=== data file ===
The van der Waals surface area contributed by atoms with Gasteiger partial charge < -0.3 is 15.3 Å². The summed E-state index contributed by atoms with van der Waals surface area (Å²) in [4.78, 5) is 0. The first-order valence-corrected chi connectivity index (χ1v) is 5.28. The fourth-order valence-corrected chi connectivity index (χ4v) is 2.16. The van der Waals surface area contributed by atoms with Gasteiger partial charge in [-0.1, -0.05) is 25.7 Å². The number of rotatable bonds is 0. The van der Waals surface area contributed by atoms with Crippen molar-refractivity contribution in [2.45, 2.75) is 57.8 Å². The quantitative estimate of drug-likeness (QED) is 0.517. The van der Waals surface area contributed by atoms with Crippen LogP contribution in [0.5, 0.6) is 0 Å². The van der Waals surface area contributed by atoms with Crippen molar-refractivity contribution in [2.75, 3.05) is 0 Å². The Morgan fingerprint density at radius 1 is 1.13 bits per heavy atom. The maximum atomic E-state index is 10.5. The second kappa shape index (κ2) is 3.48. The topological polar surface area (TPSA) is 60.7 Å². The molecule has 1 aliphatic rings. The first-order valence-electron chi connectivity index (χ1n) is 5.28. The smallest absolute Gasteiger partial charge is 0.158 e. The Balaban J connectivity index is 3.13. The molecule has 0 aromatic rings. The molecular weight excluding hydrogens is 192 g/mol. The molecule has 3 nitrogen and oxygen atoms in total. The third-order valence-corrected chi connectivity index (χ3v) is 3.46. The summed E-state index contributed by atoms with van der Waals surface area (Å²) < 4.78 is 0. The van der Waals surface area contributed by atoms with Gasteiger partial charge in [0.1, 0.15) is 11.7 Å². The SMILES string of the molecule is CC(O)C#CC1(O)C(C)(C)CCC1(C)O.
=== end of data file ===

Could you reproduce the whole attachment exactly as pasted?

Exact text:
The van der Waals surface area contributed by atoms with Gasteiger partial charge < -0.3 is 15.3 Å². The summed E-state index contributed by atoms with van der Waals surface area (Å²) in [4.78, 5) is 0. The first-order valence-corrected chi connectivity index (χ1v) is 5.28. The fourth-order valence-corrected chi connectivity index (χ4v) is 2.16. The van der Waals surface area contributed by atoms with Gasteiger partial charge in [-0.1, -0.05) is 25.7 Å². The number of rotatable bonds is 0. The van der Waals surface area contributed by atoms with Crippen molar-refractivity contribution in [2.45, 2.75) is 57.8 Å². The quantitative estimate of drug-likeness (QED) is 0.517. The van der Waals surface area contributed by atoms with Crippen LogP contribution in [0.5, 0.6) is 0 Å². The van der Waals surface area contributed by atoms with Crippen molar-refractivity contribution in [2.75, 3.05) is 0 Å². The Morgan fingerprint density at radius 1 is 1.13 bits per heavy atom. The maximum atomic E-state index is 10.5. The second kappa shape index (κ2) is 3.48. The topological polar surface area (TPSA) is 60.7 Å². The molecule has 1 aliphatic rings. The first-order valence-electron chi connectivity index (χ1n) is 5.28. The smallest absolute Gasteiger partial charge is 0.158 e. The Balaban J connectivity index is 3.13. The molecule has 0 aromatic rings. The molecular weight excluding hydrogens is 192 g/mol. The molecule has 3 nitrogen and oxygen atoms in total. The third-order valence-corrected chi connectivity index (χ3v) is 3.46. The summed E-state index contributed by atoms with van der Waals surface area (Å²) < 4.78 is 0. The van der Waals surface area contributed by atoms with Gasteiger partial charge in [0.1, 0.15) is 11.7 Å². The SMILES string of the molecule is CC(O)C#CC1(O)C(C)(C)CCC1(C)O.